Category Archives: Transportation History

Time for Action: Passenger Vessel Safety Can’t Wait

By Chair Jennifer Homendy

Three years ago, I launched with the NTSB Go Team to Santa Barbara, California, to investigate the deadliest U.S. marine accident in decades.

On September 2, 2019, the Conception dive boat caught fire in the early morning hours, burned to the waterline, and sank less than 100 feet from shore. Tragically, the 34 people asleep below deck in the bunkroom — 33 passengers and one crewmember — were trapped. None of them survived. 

A plaque to honor the 34 victims of the Conception dive boat tragedy on September 2, 2019, sits in Santa Barbara Harbor. Photo by Rafael Maldonado, News-Press

The Conception tragedy was my first marine investigation as an NTSB Board member. As I have previously shared, I am forever changed by the time we spent on scene—especially my time speaking with the victims’ families.

Unfortunately, they are not alone. Including the Conception, the NTSB has investigated seven passenger vessel accidents since 1999 that have claimed a total of 86 lives.

Eighty-six lives lost unnecessarily. Eighty-six people who’ve left behind bereaved families and friends.

Enough is enough.

It’s time for meaningful action to improve passenger vessel safety — and it starts with the U.S. Coast Guard (USCG).

Our Marine Safety Partner

The USCG is NTSB’s closest marine safety partner. Our relationship is an outstanding example of government collaboration focused on saving lives and improving safety.

It is no exaggeration to say that we could not carry out our marine safety mandate without the USCG. Every accident we investigate is supported in a variety of ways by the dedicated men and women of the USCG, and my sincere thanks goes out to every one of them.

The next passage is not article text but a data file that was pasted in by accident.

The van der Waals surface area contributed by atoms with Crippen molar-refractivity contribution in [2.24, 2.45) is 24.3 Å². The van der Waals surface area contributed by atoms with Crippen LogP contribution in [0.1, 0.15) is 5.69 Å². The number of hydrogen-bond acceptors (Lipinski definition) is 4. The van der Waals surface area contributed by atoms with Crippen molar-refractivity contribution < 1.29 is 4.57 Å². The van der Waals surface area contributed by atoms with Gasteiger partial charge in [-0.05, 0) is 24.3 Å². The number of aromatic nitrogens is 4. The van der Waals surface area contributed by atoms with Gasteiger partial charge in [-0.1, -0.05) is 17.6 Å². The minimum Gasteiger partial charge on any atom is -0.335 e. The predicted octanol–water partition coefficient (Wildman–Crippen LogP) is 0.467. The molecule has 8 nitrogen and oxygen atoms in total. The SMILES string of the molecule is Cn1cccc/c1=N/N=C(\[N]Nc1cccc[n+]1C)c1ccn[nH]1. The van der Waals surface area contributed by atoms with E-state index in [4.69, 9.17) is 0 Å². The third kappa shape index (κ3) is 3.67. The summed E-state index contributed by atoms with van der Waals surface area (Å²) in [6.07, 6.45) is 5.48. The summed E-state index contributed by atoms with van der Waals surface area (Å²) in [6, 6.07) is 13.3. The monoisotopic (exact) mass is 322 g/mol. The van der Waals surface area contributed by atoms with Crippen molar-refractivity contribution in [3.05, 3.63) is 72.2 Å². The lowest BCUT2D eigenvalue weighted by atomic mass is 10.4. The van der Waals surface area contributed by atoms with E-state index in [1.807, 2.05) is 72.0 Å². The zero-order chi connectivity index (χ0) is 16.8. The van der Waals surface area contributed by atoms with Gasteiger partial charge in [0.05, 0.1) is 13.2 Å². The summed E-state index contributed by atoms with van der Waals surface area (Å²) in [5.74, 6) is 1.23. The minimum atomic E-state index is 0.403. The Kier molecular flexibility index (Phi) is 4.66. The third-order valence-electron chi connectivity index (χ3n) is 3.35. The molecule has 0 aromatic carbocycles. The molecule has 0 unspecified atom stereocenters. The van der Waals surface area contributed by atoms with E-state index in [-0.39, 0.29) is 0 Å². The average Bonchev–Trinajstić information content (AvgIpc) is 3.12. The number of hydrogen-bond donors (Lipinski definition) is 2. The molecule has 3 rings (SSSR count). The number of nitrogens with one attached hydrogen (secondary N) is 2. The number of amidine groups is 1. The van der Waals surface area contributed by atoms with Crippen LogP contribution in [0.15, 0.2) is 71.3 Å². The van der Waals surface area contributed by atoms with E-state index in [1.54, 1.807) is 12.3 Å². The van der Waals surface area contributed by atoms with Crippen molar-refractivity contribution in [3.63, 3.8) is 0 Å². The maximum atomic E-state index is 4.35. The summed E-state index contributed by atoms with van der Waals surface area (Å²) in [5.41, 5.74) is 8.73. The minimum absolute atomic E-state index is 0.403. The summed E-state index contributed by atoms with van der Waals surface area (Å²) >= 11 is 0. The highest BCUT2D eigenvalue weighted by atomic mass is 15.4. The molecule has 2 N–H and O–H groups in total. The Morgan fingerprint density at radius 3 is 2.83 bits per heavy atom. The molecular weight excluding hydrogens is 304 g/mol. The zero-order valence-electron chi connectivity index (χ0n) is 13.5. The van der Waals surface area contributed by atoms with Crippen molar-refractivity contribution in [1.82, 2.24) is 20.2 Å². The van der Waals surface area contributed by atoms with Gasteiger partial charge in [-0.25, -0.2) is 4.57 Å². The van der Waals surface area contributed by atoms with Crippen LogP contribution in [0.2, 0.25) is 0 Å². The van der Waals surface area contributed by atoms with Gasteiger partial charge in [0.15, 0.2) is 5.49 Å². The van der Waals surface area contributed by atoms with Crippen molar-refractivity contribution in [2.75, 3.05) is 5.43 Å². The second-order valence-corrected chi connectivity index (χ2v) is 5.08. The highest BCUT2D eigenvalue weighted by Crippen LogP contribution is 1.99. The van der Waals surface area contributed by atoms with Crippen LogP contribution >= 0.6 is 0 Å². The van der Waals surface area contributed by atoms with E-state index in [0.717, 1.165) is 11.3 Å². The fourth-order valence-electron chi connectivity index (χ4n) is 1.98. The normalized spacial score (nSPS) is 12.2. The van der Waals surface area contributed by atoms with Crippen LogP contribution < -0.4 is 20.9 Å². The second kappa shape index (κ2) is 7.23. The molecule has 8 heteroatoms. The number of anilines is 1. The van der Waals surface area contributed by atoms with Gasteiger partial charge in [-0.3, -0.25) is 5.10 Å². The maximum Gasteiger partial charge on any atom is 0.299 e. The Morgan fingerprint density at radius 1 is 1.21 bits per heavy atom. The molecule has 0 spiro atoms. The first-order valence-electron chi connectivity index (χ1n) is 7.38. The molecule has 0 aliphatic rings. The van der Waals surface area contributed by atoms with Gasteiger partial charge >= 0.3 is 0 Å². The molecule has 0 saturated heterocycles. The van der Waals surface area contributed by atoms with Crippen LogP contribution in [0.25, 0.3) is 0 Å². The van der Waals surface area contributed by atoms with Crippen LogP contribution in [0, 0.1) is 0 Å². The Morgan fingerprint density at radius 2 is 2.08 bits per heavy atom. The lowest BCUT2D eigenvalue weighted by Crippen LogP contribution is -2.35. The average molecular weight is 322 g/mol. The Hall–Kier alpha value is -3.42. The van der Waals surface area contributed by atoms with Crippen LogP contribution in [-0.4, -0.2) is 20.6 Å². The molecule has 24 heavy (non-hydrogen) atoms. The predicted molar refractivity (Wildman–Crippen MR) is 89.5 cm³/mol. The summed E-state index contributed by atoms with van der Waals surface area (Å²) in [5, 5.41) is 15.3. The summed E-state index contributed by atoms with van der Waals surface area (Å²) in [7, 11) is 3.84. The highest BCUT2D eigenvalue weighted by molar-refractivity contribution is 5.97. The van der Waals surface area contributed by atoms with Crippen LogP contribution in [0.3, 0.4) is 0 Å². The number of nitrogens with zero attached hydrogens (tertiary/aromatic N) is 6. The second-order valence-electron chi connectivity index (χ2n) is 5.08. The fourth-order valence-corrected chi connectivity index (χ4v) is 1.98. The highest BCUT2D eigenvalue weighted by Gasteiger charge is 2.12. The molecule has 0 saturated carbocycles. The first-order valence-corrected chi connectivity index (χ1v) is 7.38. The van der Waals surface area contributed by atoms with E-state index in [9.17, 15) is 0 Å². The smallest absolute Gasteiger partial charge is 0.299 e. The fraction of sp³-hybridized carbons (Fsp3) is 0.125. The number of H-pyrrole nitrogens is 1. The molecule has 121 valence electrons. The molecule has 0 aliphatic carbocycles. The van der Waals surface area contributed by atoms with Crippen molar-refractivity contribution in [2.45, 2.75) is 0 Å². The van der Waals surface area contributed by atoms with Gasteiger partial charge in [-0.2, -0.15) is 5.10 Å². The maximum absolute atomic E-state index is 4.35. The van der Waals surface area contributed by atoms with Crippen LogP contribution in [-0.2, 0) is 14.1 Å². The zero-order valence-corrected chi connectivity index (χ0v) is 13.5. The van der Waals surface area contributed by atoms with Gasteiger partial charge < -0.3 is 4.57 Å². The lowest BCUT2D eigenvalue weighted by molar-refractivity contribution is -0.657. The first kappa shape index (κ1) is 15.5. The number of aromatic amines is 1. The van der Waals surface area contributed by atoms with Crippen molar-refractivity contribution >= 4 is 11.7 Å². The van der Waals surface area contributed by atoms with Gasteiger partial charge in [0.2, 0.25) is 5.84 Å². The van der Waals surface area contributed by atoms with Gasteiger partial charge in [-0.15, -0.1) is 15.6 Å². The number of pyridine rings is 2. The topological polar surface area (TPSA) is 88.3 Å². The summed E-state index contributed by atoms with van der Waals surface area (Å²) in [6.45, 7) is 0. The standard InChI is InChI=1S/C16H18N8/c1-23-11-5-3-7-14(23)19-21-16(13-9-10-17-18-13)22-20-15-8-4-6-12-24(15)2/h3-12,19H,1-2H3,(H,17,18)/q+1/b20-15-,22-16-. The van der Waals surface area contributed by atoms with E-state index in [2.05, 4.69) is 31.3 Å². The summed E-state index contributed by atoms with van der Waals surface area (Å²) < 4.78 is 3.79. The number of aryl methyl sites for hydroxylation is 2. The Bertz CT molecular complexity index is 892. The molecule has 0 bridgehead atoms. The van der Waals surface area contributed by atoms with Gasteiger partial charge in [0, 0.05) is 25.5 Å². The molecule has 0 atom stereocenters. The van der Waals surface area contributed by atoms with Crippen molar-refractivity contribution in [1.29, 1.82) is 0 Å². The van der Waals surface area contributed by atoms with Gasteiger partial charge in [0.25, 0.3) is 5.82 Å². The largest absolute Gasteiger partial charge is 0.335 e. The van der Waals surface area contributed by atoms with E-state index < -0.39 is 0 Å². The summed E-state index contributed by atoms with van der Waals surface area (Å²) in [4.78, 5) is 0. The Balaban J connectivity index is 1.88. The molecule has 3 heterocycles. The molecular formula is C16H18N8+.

Many NTSB marine safety recommendations are directed to the USCG because, as the industry’s regulator, they are best positioned to improve safety.

Improving passenger and fishing vessel safety is on the NTSB’s Most Wanted List of Transportation Safety Improvements (MWL).

Lessons from Tragedy

There are currently 21 open NTSB recommendations to the USCG focused on improving passenger vessel safety. “Open” status means the recipient of our safety recommendation has not, in the Board’s estimation, sufficiently addressed the safety risk.

That’s 21 unacted-upon opportunities to prevent further passenger vessel tragedies, like the Conception

Every day that an NTSB recommendation lingers as “open” is unacceptable. But, sometimes, we must measure inaction on our recommendations not in days, weeks, months, or even years.  That’s the case with several NTSB recommendations to the USCG.

Here are some of the safety gaps the USCG needs to address — all of which are on the MWL.

Fire Safety

The Conception is a heartbreaking example of the need for rigorous fire safety standards for small passenger vessels.  

We determined the probable cause of the accident was the failure of the operator, Truth Aquatics, to provide effective oversight of its vessel and crewmember operations. The lack of both oversight and adherence to certain safety requirements allowed the fire to grow undetected.

We also found that the lack of a USCG regulatory requirement for smoke detection in all accommodation spaces and inadequate emergency escape arrangements from the vessel’s bunkroom contributed to the undetected growth of the fire and the high loss of life.

As a result of our investigation, we issued 7 new safety recommendations to the USCG and reiterated a prior recommendation calling on the USCG to require safety management systems (SMS) on U.S.‑flag passenger vessels.